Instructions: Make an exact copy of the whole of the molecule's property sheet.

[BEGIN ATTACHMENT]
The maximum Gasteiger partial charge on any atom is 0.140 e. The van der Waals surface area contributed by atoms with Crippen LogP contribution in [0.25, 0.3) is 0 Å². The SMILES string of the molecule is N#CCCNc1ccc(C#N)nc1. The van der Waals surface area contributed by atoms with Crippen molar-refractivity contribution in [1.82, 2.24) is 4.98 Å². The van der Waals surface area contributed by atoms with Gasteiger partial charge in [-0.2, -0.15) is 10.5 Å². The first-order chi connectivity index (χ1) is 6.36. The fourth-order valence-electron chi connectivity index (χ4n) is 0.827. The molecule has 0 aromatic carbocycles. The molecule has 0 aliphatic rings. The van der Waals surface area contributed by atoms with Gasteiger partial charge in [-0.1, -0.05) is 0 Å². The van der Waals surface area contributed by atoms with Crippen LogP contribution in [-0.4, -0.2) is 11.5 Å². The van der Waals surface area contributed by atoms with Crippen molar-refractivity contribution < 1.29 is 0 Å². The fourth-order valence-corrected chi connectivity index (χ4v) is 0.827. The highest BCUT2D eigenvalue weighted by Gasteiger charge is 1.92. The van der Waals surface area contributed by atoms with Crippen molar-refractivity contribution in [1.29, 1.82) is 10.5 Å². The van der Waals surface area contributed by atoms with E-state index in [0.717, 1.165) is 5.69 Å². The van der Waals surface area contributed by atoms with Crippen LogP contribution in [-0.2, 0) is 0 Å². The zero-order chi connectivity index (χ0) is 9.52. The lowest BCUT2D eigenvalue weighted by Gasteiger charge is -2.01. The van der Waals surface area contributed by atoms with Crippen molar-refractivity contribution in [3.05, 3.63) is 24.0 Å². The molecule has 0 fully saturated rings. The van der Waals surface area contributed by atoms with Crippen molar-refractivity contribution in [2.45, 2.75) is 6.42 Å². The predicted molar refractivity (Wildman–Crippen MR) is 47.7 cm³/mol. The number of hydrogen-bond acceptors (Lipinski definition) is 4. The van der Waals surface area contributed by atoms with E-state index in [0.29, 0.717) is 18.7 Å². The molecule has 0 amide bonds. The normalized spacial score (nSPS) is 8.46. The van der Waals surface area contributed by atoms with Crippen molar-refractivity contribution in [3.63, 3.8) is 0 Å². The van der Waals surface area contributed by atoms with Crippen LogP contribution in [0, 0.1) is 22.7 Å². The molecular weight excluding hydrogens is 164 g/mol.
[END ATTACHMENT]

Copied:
The maximum Gasteiger partial charge on any atom is 0.140 e. The van der Waals surface area contributed by atoms with Crippen LogP contribution in [0.25, 0.3) is 0 Å². The SMILES string of the molecule is N#CCCNc1ccc(C#N)nc1. The van der Waals surface area contributed by atoms with Crippen molar-refractivity contribution in [1.82, 2.24) is 4.98 Å². The van der Waals surface area contributed by atoms with Gasteiger partial charge in [-0.2, -0.15) is 10.5 Å². The first-order chi connectivity index (χ1) is 6.36. The fourth-order valence-electron chi connectivity index (χ4n) is 0.827. The molecule has 0 aromatic carbocycles. The molecule has 0 aliphatic rings. The van der Waals surface area contributed by atoms with Gasteiger partial charge in [-0.1, -0.05) is 0 Å². The van der Waals surface area contributed by atoms with Crippen LogP contribution in [-0.4, -0.2) is 11.5 Å². The van der Waals surface area contributed by atoms with Crippen molar-refractivity contribution < 1.29 is 0 Å². The fourth-order valence-corrected chi connectivity index (χ4v) is 0.827. The highest BCUT2D eigenvalue weighted by Gasteiger charge is 1.92. The van der Waals surface area contributed by atoms with Crippen molar-refractivity contribution in [1.29, 1.82) is 10.5 Å². The van der Waals surface area contributed by atoms with E-state index in [0.717, 1.165) is 5.69 Å². The van der Waals surface area contributed by atoms with Crippen LogP contribution in [-0.2, 0) is 0 Å². The zero-order chi connectivity index (χ0) is 9.52. The lowest BCUT2D eigenvalue weighted by Gasteiger charge is -2.01. The van der Waals surface area contributed by atoms with Crippen molar-refractivity contribution in [3.05, 3.63) is 24.0 Å². The molecule has 0 fully saturated rings. The van der Waals surface area contributed by atoms with Crippen molar-refractivity contribution in [2.45, 2.75) is 6.42 Å². The predicted molar refractivity (Wildman–Crippen MR) is 47.7 cm³/mol. The number of hydrogen-bond acceptors (Lipinski definition) is 4. The van der Waals surface area contributed by atoms with E-state index in [0.29, 0.717) is 18.7 Å². The molecule has 0 amide bonds. The normalized spacial score (nSPS) is 8.46. The van der Waals surface area contributed by atoms with Crippen molar-refractivity contribution in [3.63, 3.8) is 0 Å². The van der Waals surface area contributed by atoms with Crippen LogP contribution in [0, 0.1) is 22.7 Å². The molecular weight excluding hydrogens is 164 g/mol.